The Passion of George Floyd

Have you ever wondered why the events of this week are known as the Passion of Jesus Christ?

I always thought the word referred to the strong emotions Jesus felt during the last days of his life. But according to the Oxford English Dictionary, the word originates in Christian Theology, and its primary meaning is simply “the suffering of pain.. the fact of being acted upon.”

Most of us think of our lives as what we do. But what is done to us is probably a greater factor — all the ways we are acted upon at work or school, by the government and the media, medicine and the law, other people, the police.

Those of us with comfortable lives occasionally have a chance to act for ourselves — to do what we want, or tell others to do what we want. But for poor and marginalized people — the homeless, dispossessed, people with disabilities, those in prison — - what is done to them is nearly all of life.

The great African-American theologian Howard Thurman saw Jesus in these people — the masses who live “with their backs against the wall.” He called them the Disinherited.

Jesus was a poor, disinherited Jew — lacking status or even citizenship in the Roman Empire. His people, Israel, were surrounded and oppressed by a dominant, controlling state. Their only freedom was how they would respond.

Some — like the Temple authorities — chose the way of accommodation. They accepted Roman supremacy, and tried to live with it. Others — the Zealots — wanted to fight to restore Israel’s glory.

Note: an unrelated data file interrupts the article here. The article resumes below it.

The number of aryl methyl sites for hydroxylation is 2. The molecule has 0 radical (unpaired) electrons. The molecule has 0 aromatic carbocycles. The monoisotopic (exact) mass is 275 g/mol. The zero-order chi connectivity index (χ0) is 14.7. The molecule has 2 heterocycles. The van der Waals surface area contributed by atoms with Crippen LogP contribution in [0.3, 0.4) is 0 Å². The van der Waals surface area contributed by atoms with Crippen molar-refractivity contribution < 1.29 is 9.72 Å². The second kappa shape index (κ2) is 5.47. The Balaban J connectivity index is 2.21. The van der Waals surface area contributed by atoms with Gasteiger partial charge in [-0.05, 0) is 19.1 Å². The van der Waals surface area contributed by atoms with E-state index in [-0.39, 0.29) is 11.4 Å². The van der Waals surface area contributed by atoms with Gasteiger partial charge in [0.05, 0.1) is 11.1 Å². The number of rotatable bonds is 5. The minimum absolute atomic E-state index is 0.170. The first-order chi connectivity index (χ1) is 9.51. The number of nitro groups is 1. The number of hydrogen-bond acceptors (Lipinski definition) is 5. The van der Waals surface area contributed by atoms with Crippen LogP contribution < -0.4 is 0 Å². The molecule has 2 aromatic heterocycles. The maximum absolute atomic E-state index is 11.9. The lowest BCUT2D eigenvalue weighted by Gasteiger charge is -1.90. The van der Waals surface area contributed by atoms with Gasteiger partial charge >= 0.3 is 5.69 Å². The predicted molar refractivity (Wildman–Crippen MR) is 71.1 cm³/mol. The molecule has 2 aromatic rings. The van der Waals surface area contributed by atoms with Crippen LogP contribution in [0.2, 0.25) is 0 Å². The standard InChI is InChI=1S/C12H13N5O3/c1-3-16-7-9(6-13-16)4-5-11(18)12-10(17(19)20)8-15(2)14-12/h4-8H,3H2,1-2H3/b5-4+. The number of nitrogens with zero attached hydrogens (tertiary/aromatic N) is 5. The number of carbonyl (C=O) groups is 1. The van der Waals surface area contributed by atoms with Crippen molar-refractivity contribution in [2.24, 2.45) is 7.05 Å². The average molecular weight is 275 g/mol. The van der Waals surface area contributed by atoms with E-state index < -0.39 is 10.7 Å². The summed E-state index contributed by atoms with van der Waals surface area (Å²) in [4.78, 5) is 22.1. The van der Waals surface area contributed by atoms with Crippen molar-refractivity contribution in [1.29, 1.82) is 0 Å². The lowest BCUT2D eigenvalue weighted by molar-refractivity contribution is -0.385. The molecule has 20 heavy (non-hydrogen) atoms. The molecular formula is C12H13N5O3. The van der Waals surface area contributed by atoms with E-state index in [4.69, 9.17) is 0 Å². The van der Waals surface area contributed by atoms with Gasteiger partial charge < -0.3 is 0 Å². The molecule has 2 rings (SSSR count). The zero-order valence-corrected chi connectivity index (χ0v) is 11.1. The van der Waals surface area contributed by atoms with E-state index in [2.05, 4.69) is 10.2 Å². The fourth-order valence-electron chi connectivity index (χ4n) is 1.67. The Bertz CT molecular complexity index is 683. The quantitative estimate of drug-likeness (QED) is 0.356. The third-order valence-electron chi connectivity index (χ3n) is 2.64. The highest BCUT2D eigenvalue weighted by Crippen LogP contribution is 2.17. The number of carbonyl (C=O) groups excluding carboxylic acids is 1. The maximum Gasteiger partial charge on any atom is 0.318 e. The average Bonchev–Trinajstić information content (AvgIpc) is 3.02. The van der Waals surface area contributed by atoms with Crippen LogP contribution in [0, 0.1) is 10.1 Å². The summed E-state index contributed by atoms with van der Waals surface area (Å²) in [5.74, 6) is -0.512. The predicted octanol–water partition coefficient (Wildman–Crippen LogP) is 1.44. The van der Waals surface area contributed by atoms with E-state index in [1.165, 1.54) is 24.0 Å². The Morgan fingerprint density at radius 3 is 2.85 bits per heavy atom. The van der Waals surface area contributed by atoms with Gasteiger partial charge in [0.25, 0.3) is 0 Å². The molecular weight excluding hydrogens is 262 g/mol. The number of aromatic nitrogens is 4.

Jesus rejected both ways. Instead he preached a radical change in the inner attitude of people. He told his disciples to follow him, and not be afraid… of persecution, torture, even death. “Blessed are you when people revile and persecute you … for your reward is great in heaven.”

In 1949, Thurman wrote that Jesus knew: “anyone who permits another to determine the quality of his inner life gives into the hands of the other the keys to his destiny… It is a man’s reaction to things that determines the ability of others to exercise power over him ..”

Jesus’ arrest in the Garden of Gethsemane is the turning point from action to passion. After years of speaking truth to power, he is handed over to his enemies. Things are no longer done by him, but to him. He is tried and convicted, flogged, mocked, crowned with thorns, spat on, stripped and nailed to cross to die. This is his passion, and in his passion he fulfills his vocation — he drinks his cup.

Fast forward to our own time — to the murder of George Floyd, and the legions of disinherited people whose lives have been squandered in prison, or snuffed out by official violence. The Passion of Jesus Christ represents our power over the rulers of this world — our freedom to react and respond, as individuals and communities.

Today we see the face of George Floyd painted larger than life on city walls that define the lives of the disinherited. That face — like the image of Christ — has become an icon. It has the power to change the quality of our inner lives — to transform humiliation and death into liberation and new life.

Copyright 2021 by Tom Phillips

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Tom Phillips

Tom Phillips is a New York writer, journalist, and critic-at-large.